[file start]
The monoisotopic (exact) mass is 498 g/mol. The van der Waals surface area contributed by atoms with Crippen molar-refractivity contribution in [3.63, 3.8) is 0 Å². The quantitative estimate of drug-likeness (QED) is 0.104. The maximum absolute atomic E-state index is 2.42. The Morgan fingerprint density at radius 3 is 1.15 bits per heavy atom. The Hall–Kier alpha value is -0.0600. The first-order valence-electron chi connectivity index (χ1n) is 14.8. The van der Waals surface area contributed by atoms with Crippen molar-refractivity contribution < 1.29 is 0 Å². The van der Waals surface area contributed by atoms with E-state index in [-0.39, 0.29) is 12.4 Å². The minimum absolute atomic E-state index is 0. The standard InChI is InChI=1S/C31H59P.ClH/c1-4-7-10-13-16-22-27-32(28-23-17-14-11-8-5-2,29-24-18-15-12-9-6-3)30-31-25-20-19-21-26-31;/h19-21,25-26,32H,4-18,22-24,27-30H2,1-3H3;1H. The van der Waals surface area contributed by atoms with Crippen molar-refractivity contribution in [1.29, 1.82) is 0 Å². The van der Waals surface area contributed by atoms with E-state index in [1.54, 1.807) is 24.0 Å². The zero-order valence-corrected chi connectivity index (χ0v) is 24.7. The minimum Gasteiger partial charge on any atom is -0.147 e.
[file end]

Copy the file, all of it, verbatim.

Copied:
The monoisotopic (exact) mass is 498 g/mol. The van der Waals surface area contributed by atoms with Crippen molar-refractivity contribution in [3.63, 3.8) is 0 Å². The quantitative estimate of drug-likeness (QED) is 0.104. The maximum absolute atomic E-state index is 2.42. The Morgan fingerprint density at radius 3 is 1.15 bits per heavy atom. The Hall–Kier alpha value is -0.0600. The first-order valence-electron chi connectivity index (χ1n) is 14.8. The van der Waals surface area contributed by atoms with Crippen molar-refractivity contribution < 1.29 is 0 Å². The van der Waals surface area contributed by atoms with E-state index in [-0.39, 0.29) is 12.4 Å². The minimum absolute atomic E-state index is 0. The standard InChI is InChI=1S/C31H59P.ClH/c1-4-7-10-13-16-22-27-32(28-23-17-14-11-8-5-2,29-24-18-15-12-9-6-3)30-31-25-20-19-21-26-31;/h19-21,25-26,32H,4-18,22-24,27-30H2,1-3H3;1H. The van der Waals surface area contributed by atoms with Crippen molar-refractivity contribution in [1.29, 1.82) is 0 Å². The van der Waals surface area contributed by atoms with E-state index in [1.54, 1.807) is 24.0 Å². The zero-order valence-corrected chi connectivity index (χ0v) is 24.7. The minimum Gasteiger partial charge on any atom is -0.147 e.